John 21.1-14 — Breakfast on the Beach

It is written as if something mysterious is going on, but also that something very common and ordinary is going on. It’s a theophany (God revealing himself) of great significance, but also as common as breakfast and simple fellowship and friendship.

Jesus was not with his disciples continually as he had been before his trial and death. After the resurrection, Jesus made appearances, but didn’t stay around. The reason for this would be that the time of discipleship was completed, and the time for miracles and healings was over. He had completed what he came to do. Every time Jesus appeared after the resurrection, it was with a specific purpose to make himself openly known.

Some of the disciples were together, and they all decided to go fishing. All night they caught nothing. The point of the scene here is that of aimless activity done for apparently lack of vision, purpose, and role. They’re bored and undirected. They’re failing. Their choice to go fishing is odd, given the context and circumstances. They were originally called to follow Jesus, commissioned as fishers of men, sent out to heal and cast out demons, and Jesus breathed on them the Holy Spirit. Even though it is not yet Pentecost, do they have no motivation to somehow follow and serve their Lord? I think John’s point here in them catching nothing is a sign that they have not been busy doing what they should have been doing. Jesus uses it as a teachable moment.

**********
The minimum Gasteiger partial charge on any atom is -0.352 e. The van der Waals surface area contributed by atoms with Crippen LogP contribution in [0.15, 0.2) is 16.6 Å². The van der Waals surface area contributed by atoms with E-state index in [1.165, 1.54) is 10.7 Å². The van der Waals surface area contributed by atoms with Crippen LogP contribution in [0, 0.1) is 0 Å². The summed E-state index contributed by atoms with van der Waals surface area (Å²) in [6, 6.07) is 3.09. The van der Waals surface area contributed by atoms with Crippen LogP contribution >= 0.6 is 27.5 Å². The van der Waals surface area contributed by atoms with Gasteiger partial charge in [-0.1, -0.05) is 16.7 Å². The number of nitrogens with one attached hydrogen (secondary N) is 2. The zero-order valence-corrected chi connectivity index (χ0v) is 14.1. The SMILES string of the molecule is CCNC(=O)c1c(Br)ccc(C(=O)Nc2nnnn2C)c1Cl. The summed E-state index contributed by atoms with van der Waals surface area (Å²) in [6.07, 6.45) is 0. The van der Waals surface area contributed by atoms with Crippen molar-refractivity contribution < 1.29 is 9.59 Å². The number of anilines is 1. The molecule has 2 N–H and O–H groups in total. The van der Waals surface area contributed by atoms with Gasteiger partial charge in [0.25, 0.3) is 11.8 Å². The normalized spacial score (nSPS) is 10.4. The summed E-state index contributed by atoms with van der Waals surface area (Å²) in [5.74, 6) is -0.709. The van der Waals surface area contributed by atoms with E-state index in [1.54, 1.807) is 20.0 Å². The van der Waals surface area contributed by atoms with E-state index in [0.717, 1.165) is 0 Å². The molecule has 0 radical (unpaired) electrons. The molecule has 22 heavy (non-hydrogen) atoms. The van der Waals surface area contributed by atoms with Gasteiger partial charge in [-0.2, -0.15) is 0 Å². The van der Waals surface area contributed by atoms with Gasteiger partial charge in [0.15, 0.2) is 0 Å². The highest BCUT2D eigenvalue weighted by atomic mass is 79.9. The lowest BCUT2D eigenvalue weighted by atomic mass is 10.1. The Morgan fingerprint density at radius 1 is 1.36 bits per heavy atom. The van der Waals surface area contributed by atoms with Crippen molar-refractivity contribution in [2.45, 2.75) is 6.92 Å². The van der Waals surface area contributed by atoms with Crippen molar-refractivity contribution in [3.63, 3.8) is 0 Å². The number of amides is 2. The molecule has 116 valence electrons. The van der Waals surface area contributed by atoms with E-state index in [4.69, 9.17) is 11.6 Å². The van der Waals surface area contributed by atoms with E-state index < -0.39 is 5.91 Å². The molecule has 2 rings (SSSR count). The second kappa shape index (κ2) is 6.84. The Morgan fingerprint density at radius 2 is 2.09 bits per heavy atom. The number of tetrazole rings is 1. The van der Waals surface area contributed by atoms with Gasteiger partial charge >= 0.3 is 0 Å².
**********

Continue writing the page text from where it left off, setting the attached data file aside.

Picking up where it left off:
And “Jesus stood on the shore.” It’s reminiscent of the resurrection when Jesus stood before Mary (20.14) and stood among his disciples (20.19, 26). John means us to see this as a theophany: God revealing himself as God. But they don’t even know who he is. They are not only failing, but they’re spiritually blind, even after the resurrection. He directs them to toss their empty nets on the other side of the boat. The spiritual symbolism of this is that they are to do what Jesus says to do, not their normal jobs or with their normal mindsets. They need to see that everything has changed and they need to now follow Christ by doing his work in his way.

The result was astounding success. Now their eyes are opened, and they realize it’s Jesus. Peter jumps into the water, just as he had ran to the tomb—impulsively and with abandon. Jesus is standing on the shore at a fire. (I wonder if Peter made the connection about the fire the night of Jesus’ trial.) This time there is a fellowship meal of friendship and belonging, and another chance to see the risen Lord. Jesus shares bread and fish (I wonder if they made the connection about the feeding of the multitudes). The scene is dripping with Messianic symbolism, theophany, resurrection, and fellowship (just a Peter is dripping from his 100-yard swim). This was now the third time Jesus appeared to his disciples after he was raised from the dead (did someone say three?).